By Bill Parry
The de Blasio administration is hoping to expand an internship program which is already popular with high school and college students in Queens. The public-private partnership, called Ladders For Leaders, placed 1,538 high-performing students at 475 job sites last summer with paid internships.
More than 8,000 students filed applications this year for the program that requires at least a 3.0 grade point average. More than one-third are eventually offered jobs at the companies where they interned.
“There is plenty of interest among students, but what we’re focused on right now is bringing more employers into the program,” said Darren Bloch, executive director of the Mayor’s Fund to Advance NYC. “It’s a real collaboration with the private sector, while the city invests in pre-placement training and recruitment the government can’t do it alone. That’s why we ask the private sector to put up the salary for interns in the six-week internship program, normally at minimum wage, but some companies go over that.”
Part of the pre-placement training includes 30 hours of training in job skills and interviewing techniques. Astoria resident Allison Hayhurst runs the internship program at AppNexus, a Manhattan-based internet technologies company.
“It’s a great opportunity for both the student and our company,” she said. “I’ve been so impressed with all of their preparation and interview skills. They are more polished than many of the adults I’ve interviewed. I actually wish I had access to a program like this.”
Aileen Gemma Smith, the founder and CEO of Vizalytics, another Manhattan-based tech company, also endorsed Ladders for Leaders.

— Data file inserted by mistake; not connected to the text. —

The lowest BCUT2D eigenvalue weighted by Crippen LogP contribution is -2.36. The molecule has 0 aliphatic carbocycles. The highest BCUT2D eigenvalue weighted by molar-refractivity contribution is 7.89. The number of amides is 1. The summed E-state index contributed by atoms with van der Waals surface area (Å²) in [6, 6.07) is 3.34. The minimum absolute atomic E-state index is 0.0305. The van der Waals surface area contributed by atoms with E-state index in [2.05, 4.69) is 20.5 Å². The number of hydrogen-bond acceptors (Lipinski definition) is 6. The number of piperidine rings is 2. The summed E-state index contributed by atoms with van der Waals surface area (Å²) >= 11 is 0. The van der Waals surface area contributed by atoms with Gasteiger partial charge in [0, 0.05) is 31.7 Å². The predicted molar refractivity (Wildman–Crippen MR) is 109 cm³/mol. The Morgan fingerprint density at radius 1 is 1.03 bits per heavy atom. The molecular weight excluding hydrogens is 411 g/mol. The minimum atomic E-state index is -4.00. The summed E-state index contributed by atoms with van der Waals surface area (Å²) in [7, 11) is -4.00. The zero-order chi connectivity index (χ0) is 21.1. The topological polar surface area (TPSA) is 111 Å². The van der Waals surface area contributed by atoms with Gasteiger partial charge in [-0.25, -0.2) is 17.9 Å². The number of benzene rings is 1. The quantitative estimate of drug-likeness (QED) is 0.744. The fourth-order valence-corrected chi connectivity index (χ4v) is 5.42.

“I am happy to champion this program,” she said. “By going through that 30 hours of pre-interview training, it’s more than just a scrub in where they tell you how to dress and how to shake a hand. They really prepare the students with real world skills and that kind of training makes a real difference.”
More than 39 percent of the interns participating in the Ladders for Leaders program come from Queens.
“Our partners in Queens, including Central Queens Y and many of the schools, have been very supportive,” Bloch said. “The schools in particular are big fans of the program.”
Sandra Deng, 18, of Jackson Heights will graduate from the High School for Math, Science and Engineering at City College before attending Binghamton University in the fall. She interned at AppNexus last summer.
“It was a wonderful experience and I would recommend Ladders for Leaders program for any curious high school student that wishes to familiarize themselves with the professional setting,” Deng said. “AppNexus also allowed me to learn more about different career options. I went in hoping to major in the STEM field, but left with an interest in the humanities. This would not have been possible without the diverse setting and supportive staff at AppNexus.”
Kimberley Dao, 19, of Forest Hills is currently finishing her freshman year at Yale University. As a student at the Queens High School for the Sciences at York College, Dao participated in Ladders for Leaders interning at AOL and then Vizalytics last summer.
“Before I moved to Queens 11 years ago, I never even imagined going to an Ivy League school, but the Leaders for Ladders program gave me the confidence to consider it,” she said. “Now I’m mentoring two students through the application process at Yale. Low-income, high-achieving people like myself don’t realize they belong at these colleges whose sticker prices seem too high, but you learn there are ways to make it happen.”
Reach reporter Bill Parry by e-mail at bparr